Mining companies, which as in the previous year suffered from lower demand for raw materials and low prices for their products, were reluctant to invest. Instead, they focused on improving plant efficiency and cutting operating costs. This is reflected in a lower number of new purchase orders, coupled with an increase in service orders. The lack of investment was felt particularly strongly by manufacturers of slurry pumps, among them KSB subsidiary GIW Industries, Inc.
Source: KSB estimate, European Industrial Forecasting (February 2016)
In the shipping sector, too, the lower level of demand for goods, including industrial commodities, was tangible. Particularly companies that transport oil and gas by sea slashed their investment levels, limiting the number of contracts that shipyards placed with the supply industry. From KSB’s perspective, the marine sector is most relevant as a sales market for cryogenic valves. These are ordered by equipment suppliers and operators of liquefied gas tankers.
Demand from the energy industry for pumps and valves was also down on the previous year, not least due to structural refocussing in the electricity supply market, with the clear trend towards renewable energies. Fossil-fuelled and nuclear power station projects have only accounted for a handful of projects in Europe for many years now. In several emerging markets, however, contracts for fossil-fuelled plants were awarded in 2015. Opportunities also arose in connection with the building of new power stations with combined gas and steam turbines in the USA.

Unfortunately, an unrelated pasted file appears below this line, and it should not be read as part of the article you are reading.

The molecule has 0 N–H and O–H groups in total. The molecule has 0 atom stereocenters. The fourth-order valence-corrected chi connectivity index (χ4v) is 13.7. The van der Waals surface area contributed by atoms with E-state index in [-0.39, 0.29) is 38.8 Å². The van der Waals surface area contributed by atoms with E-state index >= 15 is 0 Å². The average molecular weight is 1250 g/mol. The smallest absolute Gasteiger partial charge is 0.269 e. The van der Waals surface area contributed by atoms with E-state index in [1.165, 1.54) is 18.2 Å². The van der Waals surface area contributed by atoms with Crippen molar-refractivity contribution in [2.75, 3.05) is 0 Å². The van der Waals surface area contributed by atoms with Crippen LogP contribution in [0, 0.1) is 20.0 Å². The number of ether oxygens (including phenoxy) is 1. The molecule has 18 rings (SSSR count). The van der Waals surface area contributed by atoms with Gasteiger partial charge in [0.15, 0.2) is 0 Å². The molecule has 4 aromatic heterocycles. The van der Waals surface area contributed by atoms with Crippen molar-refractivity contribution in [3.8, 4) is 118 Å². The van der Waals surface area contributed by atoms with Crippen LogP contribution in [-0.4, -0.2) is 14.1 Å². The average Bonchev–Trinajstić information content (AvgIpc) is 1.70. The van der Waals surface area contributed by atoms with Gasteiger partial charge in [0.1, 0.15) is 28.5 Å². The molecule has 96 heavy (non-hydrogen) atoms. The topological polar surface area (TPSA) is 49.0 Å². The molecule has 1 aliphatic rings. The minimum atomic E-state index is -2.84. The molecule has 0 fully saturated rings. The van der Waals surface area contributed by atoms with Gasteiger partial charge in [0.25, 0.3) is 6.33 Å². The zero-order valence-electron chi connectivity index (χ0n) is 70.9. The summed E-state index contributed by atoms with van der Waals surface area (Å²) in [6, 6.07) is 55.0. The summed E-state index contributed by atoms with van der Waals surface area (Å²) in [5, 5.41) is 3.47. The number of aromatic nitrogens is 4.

Against this wider economic background, sales by German manufacturers of liquid pumps fell by 4 % in real terms year on year, according to the German Engineering Federation (VDMA) figures. The VDMA had anticipated a stagnating market at the beginning of 2015. Sales by German producers of industrial valves declined by 2 % in real terms, whereas initially 2 % growth had been forecast
It has mainly been Anglo-Saxon pump and valve companies that have benefited from the boom in the oil and gas sector and in the petrochemical industry over the past few years. In 2015, these companies attempted to compensate for the specific fall in orders by introducing commercial initiatives in other sectors, or by looking to after-sales business. This resulted in greater price pressure, particularly in relation to industrial plant and power station projects.
Several pump and valve producers launched cost-cutting programmes in response to the changes on the market. The measures introduced included long-term capacity reduction also involving the closure of some plants. Sites were closed down in the Americas, Africa and Australia, as well as in Europe.
At the same time, some pump and valve manufacturers turned to acquisitions, mergers and cooperation projects to strengthen their market position. One of the more significant mergers involved two US companies from the oil and gas sector. Current KSB business with its low level of activities in this branch of industry is, however, barely affected by this transaction.
The different fields of application for pumps require specific technical expertise on the part of the manufacturers, as well as a perfectly tailored product and service range. In areas where this has been lacking, or where operations have not developed profitably, some pump suppliers began withdrawing from certain fields of application again in 2015. This improved the sales prospects for their competitors who chose to remain in the market.